Posted in: Institutional Capital Markets
Featuring insights from experts in financial markets including GBST’s Head of Capital Markets, Denis Orrock, and Executive Manager, Institutional Business APAC, Paul Beal, this report discusses the evolution of capital markets ecosystems and the importance of market connectivity”.
Dan Chesterman also explains that well before the Australian Liquidity Centre (ALC) opened its doors in 2012, the ASX imagined a data centre that offered connectivity beyond just its own ASX platforms. It built a colocation facility and evolved its connectivity services to bring financial institutions and their counterparties closer together – into an ecosystem designed to the exacting standards of financial markets. Today, financial organisations can access ASX and financial markets, their partners and each other via a fabric of highly secure connectivity.
But going back to the 1980’s, the advent of electronic trading in the US introduced a new era of algorithmic or high frequency trading (HFT) whereby firms tried to get their trading applications as close as possible to an exchange’s matching engine to lower latency and speed up trade execution. By the 2000s, the exchanges were moving their matching engines into colocation data centres, where they were joined by the HFTs that would find no better substitute to being colocated in the same building as the matching engine itself.
The HFTs brought with them their service providers and the network carriers, forming an ecosystem of member firms and vendors. Given the high premiums participants were prepared to pay to have rack space next to the matching engine, it was not long before exchanges realised that there were substantial benefits in operating their own colocation facilities. The exchange-operated colocation data centre was born.
Orrock and Beal comment that the advantage of colocating in the ALC is that it also centralises the risk. Elaborating, they say, “years ago, if you had a data centre failure by a particular bank, that was their problem. The market continues. Now, if there is a critical failure of some nature then all participants are largely affected. So, it takes a level of risk mitigation away from the market participants. They do not need to have that data centre responsibility themselves. They take a position within the ALC and if there is a problem, then largely the market is affected by the same problem.”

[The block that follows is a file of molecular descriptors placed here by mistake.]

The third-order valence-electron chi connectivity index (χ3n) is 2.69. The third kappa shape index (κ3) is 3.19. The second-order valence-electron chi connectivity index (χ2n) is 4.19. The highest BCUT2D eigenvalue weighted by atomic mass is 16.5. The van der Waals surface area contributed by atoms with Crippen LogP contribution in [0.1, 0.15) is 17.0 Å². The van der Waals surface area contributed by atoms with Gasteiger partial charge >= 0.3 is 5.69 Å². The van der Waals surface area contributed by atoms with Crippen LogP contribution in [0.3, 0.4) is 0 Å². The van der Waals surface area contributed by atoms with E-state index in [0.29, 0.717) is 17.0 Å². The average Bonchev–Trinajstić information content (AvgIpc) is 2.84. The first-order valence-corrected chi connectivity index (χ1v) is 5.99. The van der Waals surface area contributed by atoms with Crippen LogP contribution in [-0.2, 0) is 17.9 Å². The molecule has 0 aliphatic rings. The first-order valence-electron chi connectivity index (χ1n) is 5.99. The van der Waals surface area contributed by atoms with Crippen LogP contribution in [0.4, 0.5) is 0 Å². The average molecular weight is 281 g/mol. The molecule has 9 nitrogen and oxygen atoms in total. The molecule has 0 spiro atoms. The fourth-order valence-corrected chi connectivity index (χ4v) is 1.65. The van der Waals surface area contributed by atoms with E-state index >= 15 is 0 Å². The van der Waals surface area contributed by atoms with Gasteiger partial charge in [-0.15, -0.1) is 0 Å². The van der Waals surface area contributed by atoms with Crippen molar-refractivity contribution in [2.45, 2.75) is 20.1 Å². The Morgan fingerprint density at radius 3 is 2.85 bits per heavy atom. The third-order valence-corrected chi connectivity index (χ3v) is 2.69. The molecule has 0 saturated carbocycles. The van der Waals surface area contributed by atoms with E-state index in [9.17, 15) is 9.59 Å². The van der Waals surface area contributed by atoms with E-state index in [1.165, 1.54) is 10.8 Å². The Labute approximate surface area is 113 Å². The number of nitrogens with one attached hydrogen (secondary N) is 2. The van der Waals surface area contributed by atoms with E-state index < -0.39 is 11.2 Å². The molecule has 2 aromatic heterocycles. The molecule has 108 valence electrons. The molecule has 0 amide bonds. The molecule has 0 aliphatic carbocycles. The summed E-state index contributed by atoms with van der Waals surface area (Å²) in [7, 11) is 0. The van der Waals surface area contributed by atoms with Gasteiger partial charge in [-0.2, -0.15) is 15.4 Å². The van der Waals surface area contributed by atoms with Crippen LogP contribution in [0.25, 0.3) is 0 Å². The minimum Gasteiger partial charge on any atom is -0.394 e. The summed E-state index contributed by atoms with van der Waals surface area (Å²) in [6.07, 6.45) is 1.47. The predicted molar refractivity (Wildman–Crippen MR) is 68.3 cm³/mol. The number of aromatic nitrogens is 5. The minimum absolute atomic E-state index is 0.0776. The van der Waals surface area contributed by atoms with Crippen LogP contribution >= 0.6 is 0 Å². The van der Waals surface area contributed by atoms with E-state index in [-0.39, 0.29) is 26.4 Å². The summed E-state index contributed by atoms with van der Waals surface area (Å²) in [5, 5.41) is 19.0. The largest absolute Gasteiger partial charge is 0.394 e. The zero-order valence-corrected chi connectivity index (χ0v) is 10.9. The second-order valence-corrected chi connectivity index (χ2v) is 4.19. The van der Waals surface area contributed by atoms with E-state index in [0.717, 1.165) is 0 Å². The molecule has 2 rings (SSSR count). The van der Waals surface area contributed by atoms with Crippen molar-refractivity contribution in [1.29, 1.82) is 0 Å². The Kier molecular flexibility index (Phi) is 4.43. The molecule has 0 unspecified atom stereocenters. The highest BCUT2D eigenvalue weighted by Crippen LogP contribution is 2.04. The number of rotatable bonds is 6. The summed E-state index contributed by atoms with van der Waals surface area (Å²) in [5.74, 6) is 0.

One of the most powerful draws of an exchange colocation facility, however, is its ability to build an ecosystem of stakeholders whose interests are aligned. Orrock and Beal say, “the footprint of clients that are largely operating in the ALC are interconnected in some way, be it for trading, market data, clearing and settlement, funds transfer, or registry services. It is an ecosystem of interconnected participants who are all coming to a common data centre.”
“As we move into an era of higher scrutiny associated with data access, security services, encryption of environments, and access to environments, many data centres that would have previously been used may not obtain the level of compliance requirements that our clients now demand.” By contrast, Orrock and Beal say, “we think the ALC was well ahead of its time compared to its peers overseas in seeing the much higher level of compliance with data security mandates over time.”
As the evolution of exchange colos continue, there are four areas to keep an eye on over the coming years: (i) The shift to the cloud (2) Connectivity via high quality networks (3) interconnectedness between exchange ecosystems, and (4) consolidation of data centre footprint.
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